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How Do Cells Communicate?

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Akshay Kalbag Profile
Akshay Kalbag answered
Cells basically communicate with each other in four ways. The first way in which two cells communicate with each other is through direct contact. There can be direct cell-to-cell contact or contact between a cell and an extracellular matrix. The extracellular matrix is a layer of protein between a nerve and a muscle. The second way in which cells communicate is through short-range signals. These signals are usually proteins, and they are secreted by one cell and cover a short distance before they are recognised and interpreted by another cell.

The third way in which cells communicate with each other is through long-range signals. These signals are usually hormones. Hormones include testosterone, estrogen, and progesterone. These hormones play an active role in controlling the development of a person during the stages of puberty. Hormones such as insulin control the metabolism of sugar in the body. People who suffer from diabetes have a problem with insulin.

Lastly, cells communicate with each other through complex messages sent out in the form of electrical and chemical signals. These messages are usually between two neurons or between a neuron and a muscle cell. The points at which electrical signals are converted into chemical signals and then back into electrical signals are called synapses.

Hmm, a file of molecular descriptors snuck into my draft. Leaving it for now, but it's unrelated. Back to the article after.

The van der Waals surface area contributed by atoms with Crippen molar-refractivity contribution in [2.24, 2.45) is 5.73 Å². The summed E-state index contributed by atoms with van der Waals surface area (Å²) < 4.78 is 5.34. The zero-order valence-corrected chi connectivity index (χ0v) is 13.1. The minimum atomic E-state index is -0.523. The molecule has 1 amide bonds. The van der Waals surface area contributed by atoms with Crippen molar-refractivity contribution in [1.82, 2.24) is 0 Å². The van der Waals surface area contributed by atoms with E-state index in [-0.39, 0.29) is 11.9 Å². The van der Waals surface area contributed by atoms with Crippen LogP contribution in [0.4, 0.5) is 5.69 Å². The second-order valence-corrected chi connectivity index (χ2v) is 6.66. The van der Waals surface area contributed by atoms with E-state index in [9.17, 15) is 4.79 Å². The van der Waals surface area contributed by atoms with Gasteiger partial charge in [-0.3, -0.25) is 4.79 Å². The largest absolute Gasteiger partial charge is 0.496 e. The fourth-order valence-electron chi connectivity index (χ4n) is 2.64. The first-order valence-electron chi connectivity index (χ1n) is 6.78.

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Anonymous
Anonymous commented
In multi-cell organisms cell-to-cell contact is critical.
- cell membranes contain specific protein-receptors, which bind & transmit
extra-cellular signal molecules converting signals into specific cellular responses.
Anonymous Profile
Anonymous answered
Cells communicate with one another in many different ways. The first way of cell communication is through direct (cell to cell) contact. The cell membrane has protein-receptors which transmit and bind signal molecules changing signals into cellular responses.
Another way is through short range signals or paracrine (local) signaling. The signals are often proteins and cover a short distance before getting to another cell.
The third way is through long range signals or endocrine (distant) signaling. The signals are often hormones and move to a distant target.

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